Hi everyone,
This week I was introduced to the term "Camino Snob" by a friend's colleague who has done the Camino three times. He warned me about people who may judge someone because they are not doing the whole 800km of the Camino Frances or who might be sending their bags ahead or who might take a few days along the route to rest a while and stay in a hotel etc etc. I was very surprised and a little perturbed when he mentioned this to me. Does such a thing exist?
That's mostly nonsense, including because of but especially despite of the "full Camino" being from home, and not from SJPP.

And it's also because, among many reasons, of the fact that those walking that far and further to Santiago generally speaking not only are not in the slightest bit at all judgmental of others on the Way, but because we also tend to be so grateful to be back in simple, ordinary, friendly human company after reaching SJPP that we think nothing but the best of those we may meet who have walked smaller distances than we have ... 😍
 

Jean Ti

Active Member
Camino(s) past & future
.
I am currently walking the Camino Portuguese in November in other way they should call him the Camino swiming-pool... We're we are all very humble under the rain doing it. Nevertheless you need some courage to do it in these circumstances.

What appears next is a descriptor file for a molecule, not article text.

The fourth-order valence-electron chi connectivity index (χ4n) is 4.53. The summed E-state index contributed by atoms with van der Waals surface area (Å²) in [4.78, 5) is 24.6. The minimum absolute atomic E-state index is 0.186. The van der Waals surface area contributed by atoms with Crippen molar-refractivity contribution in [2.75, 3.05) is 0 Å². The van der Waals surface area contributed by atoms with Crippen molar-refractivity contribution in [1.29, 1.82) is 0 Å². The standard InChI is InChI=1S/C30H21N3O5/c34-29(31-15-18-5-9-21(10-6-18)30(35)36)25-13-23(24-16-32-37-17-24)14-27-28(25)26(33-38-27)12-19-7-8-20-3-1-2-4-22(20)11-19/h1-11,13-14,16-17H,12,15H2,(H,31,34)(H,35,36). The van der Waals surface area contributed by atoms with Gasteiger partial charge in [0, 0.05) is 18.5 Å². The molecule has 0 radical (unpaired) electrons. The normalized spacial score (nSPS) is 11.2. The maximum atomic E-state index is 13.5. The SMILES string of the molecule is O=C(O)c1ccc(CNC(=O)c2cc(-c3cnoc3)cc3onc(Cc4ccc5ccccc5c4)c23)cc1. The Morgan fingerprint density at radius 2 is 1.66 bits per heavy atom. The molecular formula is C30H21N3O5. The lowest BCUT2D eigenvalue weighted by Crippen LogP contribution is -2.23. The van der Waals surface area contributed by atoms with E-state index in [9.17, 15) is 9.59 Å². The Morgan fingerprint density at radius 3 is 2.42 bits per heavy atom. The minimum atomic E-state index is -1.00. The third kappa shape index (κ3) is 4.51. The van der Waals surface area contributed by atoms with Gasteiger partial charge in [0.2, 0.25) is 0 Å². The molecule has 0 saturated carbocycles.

We don't see the snob's or the baloney's pilgrims at this period of the year!!!!
 
Camino(s) past & future
2002, Toulouse/Aragon 2005, Cami S Jaume/Aragon 2007/9, Mont Saint Michel/Norte/Vadiniense 2011, Norte/Primitivo 2013, Norte/Primitivo 2014. Norte 2015, Cami S Jaume/Castellano-Aragonese 2016
As you can see by my profile, I've done a number of different Caminos, several times at 1000km-plus. In all of those pilgrimages, I've only very rarely encountered camino snobs (who've made their displeasure plain to me). The cathedral, who are the only rule-makers around on this, are quite clear that as far as they're concerned, 100km on foot to the tomb of the Apostle, or 200km on bicycle/horseback is all that's needed. More than that, good for you, but it's not necessary. That's what makes a full Camino. They're firm believers in the parable of the labourers in the vineyard (Matthew 20).

However, my caminoholicism is such that I was always able to take a most unpilgrimlike pleasure in trumping them with tales of crossing the Pyrenees at Liebana, or walking at dawn out of Mont Saint Michel--- indeed, they couldn't shut me up-- and after about a quarter hour of my impressive and detailled accounts, with pursed lips they began to look about for ways to leave the table. I also noted that most of these voices were male, and women onlookers appeared to be greatly amused by their predicament.